Suburban Wino 2: The Wordpress Experiment

Oh, the Places You’ll Go | July 1, 2010

I’m wondering if the use of a Dr. Seuss reference as a post title for summarizing several days of very adult consumption is sacrilege of sorts. Perhaps, but I took 10 minutes drawing that crappy cigar and glass of wine with my mouse, so we’re gonna go with it.

The past week, I’ve poked around some of the most fascinating, if not still somewhat unknown, wine regions in North America. A pilgrimage was made from Atlanta, through Denver, into Portland, southwest to the Willamette Valley, north towards the Yakima Valley, through Prosser, east over to Walla Walla, then west to the most remote corner of the lower 48- Seattle- to sit on a tarmac for two hours, pores exuding perhaps pure wine at that point. Into Atlanta, straight to work, dreaming of my next trip west.

To be a “wine enthusiast” and say you’ve been to Napa Valley is akin to a “movie enthusiast” claiming he liked The Godfather. Yet, as my vine-centric adventures amass, I feel very privileged to have visited regions that not only are as impressive, but are perhaps unknown to the general public as wine Meccas.

Willamette Valley:

As you can see to the right, this area is known for its rain…

The Willamette (rhymes with “dammit”) Valley’s north end lies just west of Portland, and it runs down from the Columbia River to just south of of Eugene, OR. Framed on the west and the east by the Coastal Range and the Cascades, respectively, this area is known for cool, rainy winters and warm, dry summers (though the region rarely sees temperatures above 90˚, relatively cool by grape-growing standards). For this reason, the area is known for Pinot Noir, a cluster notorious for difficult growing. It’s sort of like the Lindsey Lohan of grapes: don’t supply it with constant attention and monitoring, and you’ve got a hot mess on your hands. Fortunately, the relatively mild and consistent temperatures of the Valley (particularly the Yamhill-Carlton AVA in the north end) acts as a controlled, low-dose narcotic to Pinot’s Lohan, thus keeping the grapes happy and thriving, resulting in some of the finest examples of Pinot Noir wine in the world.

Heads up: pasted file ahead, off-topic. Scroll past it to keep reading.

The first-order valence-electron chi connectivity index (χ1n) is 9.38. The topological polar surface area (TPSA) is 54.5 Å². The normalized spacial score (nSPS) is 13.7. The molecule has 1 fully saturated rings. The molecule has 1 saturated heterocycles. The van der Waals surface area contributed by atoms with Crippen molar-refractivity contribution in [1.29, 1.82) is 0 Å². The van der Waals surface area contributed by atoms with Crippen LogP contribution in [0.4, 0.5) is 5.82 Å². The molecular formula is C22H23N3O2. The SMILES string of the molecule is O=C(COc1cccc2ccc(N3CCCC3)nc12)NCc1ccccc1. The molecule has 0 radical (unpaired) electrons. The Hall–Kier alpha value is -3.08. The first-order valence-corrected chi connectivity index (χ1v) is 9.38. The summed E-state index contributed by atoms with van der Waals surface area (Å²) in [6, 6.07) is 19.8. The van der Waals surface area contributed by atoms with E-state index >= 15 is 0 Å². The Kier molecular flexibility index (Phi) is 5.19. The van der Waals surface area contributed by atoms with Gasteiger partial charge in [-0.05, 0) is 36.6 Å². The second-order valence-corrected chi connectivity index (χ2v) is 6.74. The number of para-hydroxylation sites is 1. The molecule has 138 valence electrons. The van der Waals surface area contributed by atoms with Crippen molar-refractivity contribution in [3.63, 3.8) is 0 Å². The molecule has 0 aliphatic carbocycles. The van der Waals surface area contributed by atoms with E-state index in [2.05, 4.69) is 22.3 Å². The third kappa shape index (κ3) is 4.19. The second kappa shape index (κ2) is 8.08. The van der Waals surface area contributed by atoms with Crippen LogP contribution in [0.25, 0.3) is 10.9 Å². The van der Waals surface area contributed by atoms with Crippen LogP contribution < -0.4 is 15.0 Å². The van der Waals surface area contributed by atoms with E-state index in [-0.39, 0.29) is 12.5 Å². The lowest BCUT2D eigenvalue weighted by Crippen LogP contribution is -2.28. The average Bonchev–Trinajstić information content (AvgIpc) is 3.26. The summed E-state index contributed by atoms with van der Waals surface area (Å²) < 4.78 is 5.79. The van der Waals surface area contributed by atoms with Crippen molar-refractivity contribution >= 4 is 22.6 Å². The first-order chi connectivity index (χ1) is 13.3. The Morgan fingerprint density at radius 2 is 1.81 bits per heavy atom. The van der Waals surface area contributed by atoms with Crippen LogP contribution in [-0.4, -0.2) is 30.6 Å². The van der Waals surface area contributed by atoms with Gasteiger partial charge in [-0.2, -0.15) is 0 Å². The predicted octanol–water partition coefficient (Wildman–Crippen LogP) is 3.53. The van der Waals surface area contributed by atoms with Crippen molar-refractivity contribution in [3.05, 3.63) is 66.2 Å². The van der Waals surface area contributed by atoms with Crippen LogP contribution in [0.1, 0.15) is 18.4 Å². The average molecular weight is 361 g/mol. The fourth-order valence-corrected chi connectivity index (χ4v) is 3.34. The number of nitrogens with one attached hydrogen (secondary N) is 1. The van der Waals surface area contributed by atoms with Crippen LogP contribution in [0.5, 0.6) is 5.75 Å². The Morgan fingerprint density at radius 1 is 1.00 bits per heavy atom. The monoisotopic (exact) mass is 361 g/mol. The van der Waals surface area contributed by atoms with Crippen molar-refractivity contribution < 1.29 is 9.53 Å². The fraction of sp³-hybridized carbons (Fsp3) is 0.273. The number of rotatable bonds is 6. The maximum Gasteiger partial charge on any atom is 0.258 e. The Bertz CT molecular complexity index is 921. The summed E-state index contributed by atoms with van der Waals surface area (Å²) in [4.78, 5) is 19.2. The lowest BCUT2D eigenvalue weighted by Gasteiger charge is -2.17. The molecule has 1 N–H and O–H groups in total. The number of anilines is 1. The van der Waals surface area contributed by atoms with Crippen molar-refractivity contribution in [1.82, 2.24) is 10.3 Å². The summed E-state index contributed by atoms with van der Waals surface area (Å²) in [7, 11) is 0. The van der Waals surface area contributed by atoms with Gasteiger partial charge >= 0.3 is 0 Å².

Yakima Valley:

Head up north from Portland, then east over the Cascades, and you see the real effects of a “rain barrier”. With Mount Rainier forming the highest point at over 14,000 feet, most moisture that tries to get past the mountains is forced so high into the air, it freezes and precipitates out of the atmosphere atop the mountains. What’s left to the east is a virtual desert, as the Yakima Valley receives about 6-9″ rain a YEAR, compared to Seattle’s 37″. Fortunately, dry and hot can be a pretty damn good thing for growing grapes, among other things. Cherries, hops, apples, peaches, etc., etc., etc. all thrive in the Yakima Valley. As for wine grapes, I saw Syrah, Cabernet Sauvignon, Merlot, Chardonnay, Viognier, Sauvignon Blanc, Malbec…well, there’s not much I didn’t see. Most of the wines tasted of the heat (though the typical climate is more temperate, allowing cool-natured grapes like Riesling to flourish here as well), with high alcohol, lots of tannin, and big fruit flavors. From my limited experience, I consider Yakima the South Australia of U.S. viticulture, sans marsupials, crocodile boots, and a low-tannin approach famous in quaffin’ Aussie wines.

Walla Walla Valley:

Another valley carved out by the massive, prehistoric Missoula flood, W-squared lies southeast of the Yakima Valley, and the AVA actually crosses into Oregon, which has always made for an awkward situation for WW’s allegiance when the WNBA’s Seattle Storm and now-defunct Portland Fire used to lock horns. Oh, Portland Fire…we hardly knew ye.

Anyway, upon hearing that Walla Walla had both a proud winemaking tradition AND a large state pen, I stocked up on canned fruit cocktail, oranges, ketchup, loaves of bread, and Zip-Loc bags, eager to learn the secrets and subtleties of expressing the Walla Walla terroir in a fine Pruno. Instead, I found much of the same as in Yakima: a focus on reds, especially Syrah, Cabernet Sauvignon, and Merlot, many of which were blended in what some call the “Aussie Meritage”, or a “CSM”. Also found a good bit of Grenache and Mourvèdre, but mostly for the sake of blending with the Syrah to create Rhône-style blends. Also big in fruit, extraction, and alcohol, I did find the Walla Walla reds I tried to be a bit more restrained than the tooth-stainers from Yakima.

So, that’s where I’ve been. I think many knew what Willamette has been bringing to the table, but Washington isn’t on the rise for nothing. I’ll delve into some of my favorite wines- and favorite people- down the road a bit. For now, find a bottle, crack it open, and pour a little out for the Portland Fire…and Dr. Seuss.

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